L-R - Stephanie Meeks, National Trust for Historic Development, Charles Duff, President Jubilee Baltimore, Nick Orton, Orton Development and Wayne Ratkovich, The Ratkovich Company

From left to right: Stephanie Meeks, president and CEO at the National Trust for Historic Preservation; Charles Duff, president at Jubilee Baltimore; Nick Orton, project manager at Orton Development; and Wayne Ratkovich, CEO at The Ratkovich Company.

For historic redevelopment to succeed, developers need to rethink their basic approach to projects, three leading experts said during a panel session at the ULI Fall Meeting in San Francisco.

“Preservation is first and foremost a marketing strategy,” said Charles Duff, president of Jubilee Baltimore, a nonprofit developer. “It is a strategy to help people love old buildings.”

Preservationists were once derided as the “paint police,” noted moderator Stephanie Meeks, president and CEO of the National Trust for Historic Preservation. Today, historic restoration is at the center of redevelopment plans across the United States.

“If we had had this panel 30 years ago, there would have been nobody in this room; there was no interest,” said Wayne Ratkovich, president and CEO of Ratkovich Company. “It’s a new world.”

The panelists detailed their strategies and approaches to carrying out historic development, starting with the way they identify potential redevelopment sites.

Trying to restore a neighborhood can be a mistake, Duff said. It is more effective to “find the nearest strong neighborhood and help that neighborhood grow,” he explained. “If you want to climb Everest, you need a base camp.”

California-based Orton Development takes a similar approach to evaluating potential projects, said partner Nick Orton. “We like a neighborhood in the path of growth,” he said. “More than anything, we need to believe in the property, and we need to believe the project will be part of the growth of the neighborhood.”

Trying to be the first to revitalize an area can lead to a long, torturous, and ultimately disappointing experience, Ratkovich said. “I’ve been a pioneer,” he said. “I wish I hadn’t done so.”

All the developers are looking, first and foremost, for value, which means finding property at a decent price.

“We like deals when the big institutional players are not going after them,” Orton said. His company is self-capitalized, which gives it a measure of flexibility most developers cannot afford. “It allows us to enter a project when it has a lot of unknowns,” he said.

In many cases, the best and only deal that works is a deal nobody else wants. In 2010, when Ratkovich bought 11 largely abandoned buildings in the Hughes Aviation complex in Los Angeles, where Howard Hughes built the Spruce Goose, he paid $60 per square foot ($645 per sq m).

“I don’t believe I had a single competitor,” Ratkovich told the audience. “When you buy something, buy it right. You have a much better chance of succeeding.”

Once a developer identifies a site, it is important to dissect the elements that make the community marketable, Duff said. “Find what is interesting and special about that neighborhood,” he said. “Very often it is a historical building, but not always.”

For many projects, history is the most powerful element in the strategy. “It sells like nothing else sells,” Ratkovich said. “Reviving an existing building can be an opportunity to be welcomed in the neighborhood.”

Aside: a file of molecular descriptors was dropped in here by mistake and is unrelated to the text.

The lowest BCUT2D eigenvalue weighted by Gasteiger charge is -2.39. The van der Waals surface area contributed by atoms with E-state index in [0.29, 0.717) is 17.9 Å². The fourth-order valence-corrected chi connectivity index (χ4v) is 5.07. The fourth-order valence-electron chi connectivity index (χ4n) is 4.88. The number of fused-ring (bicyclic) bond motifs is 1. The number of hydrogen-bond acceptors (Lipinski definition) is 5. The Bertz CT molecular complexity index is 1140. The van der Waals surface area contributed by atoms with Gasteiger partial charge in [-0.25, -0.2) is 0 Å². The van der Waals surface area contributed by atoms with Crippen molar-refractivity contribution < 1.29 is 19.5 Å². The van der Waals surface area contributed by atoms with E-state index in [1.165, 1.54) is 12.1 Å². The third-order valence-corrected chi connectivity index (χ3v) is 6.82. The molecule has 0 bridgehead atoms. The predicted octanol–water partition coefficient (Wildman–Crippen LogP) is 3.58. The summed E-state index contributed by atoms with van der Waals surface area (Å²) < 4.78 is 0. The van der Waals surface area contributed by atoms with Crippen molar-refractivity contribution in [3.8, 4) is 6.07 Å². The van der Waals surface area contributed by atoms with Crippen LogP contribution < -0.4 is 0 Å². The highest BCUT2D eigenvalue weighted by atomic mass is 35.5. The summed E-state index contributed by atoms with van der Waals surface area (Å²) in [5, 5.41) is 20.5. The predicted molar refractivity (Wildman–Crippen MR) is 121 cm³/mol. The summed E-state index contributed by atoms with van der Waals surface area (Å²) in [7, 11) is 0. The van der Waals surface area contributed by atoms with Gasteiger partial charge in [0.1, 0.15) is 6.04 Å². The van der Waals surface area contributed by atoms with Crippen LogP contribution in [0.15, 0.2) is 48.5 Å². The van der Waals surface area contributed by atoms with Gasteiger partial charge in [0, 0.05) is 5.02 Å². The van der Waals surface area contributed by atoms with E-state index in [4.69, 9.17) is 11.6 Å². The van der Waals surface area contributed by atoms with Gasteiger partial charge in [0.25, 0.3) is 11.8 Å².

For a project in one of the most run-down sections of Oakland, the key to generating excitement was signing up local fashion retailer Oaklandish as an anchor tenant, Orton said. “We knew what kind of tenant would get the neighborhood behind us,” he said.

Historic preservation can offer some economic advantages for developers, including tax credits provided by many jurisdictions. In California, a historic project may be able to avoid the costly and lengthy California Environmental Quality Act (CEQA) process, Orton noted. But even with tax credits and support of the local government, financing is extraordinarily difficult, he said. “These are not cookie-cutter projects.”

A wide variety of barriers exist to creating a successful project, the developers agreed. A full rehab typically costs more than construction of new building, Duff said. “There is no economy of scale, and there are not necessarily the craft people who are able to do what you want to do,” he said.

Building codes and complexities of the Americans with Disabilities Act issues can easily derail a project, the panelists said.

The three developers also agreed that “going it alone” is a recipe for disaster. “We want to know we have partners,” Duff said. “We want to know we have allies.”

Building community support and identifying trends already in place is better than trying to fit a new idea into a neighborhood, Ratkovich said. He turned the Hughes complex into office and studio space—a natural fit for the historic buildings.

“Don’t try to be the smartest guy in town,” Ratkovich said. “It’s easier to sell as part of a movement and not something out there alone.”

But the process does have its rewards. “It’s fun to go to work every day and find what you find next,” Orton said.

Historic renovations can often offer more long-term satisfaction than the typical developments, panelists agreed.

“The thing I like best about projects are seeing people who are living and working in them,” Duff said. “I think it is much more about people than buildings.”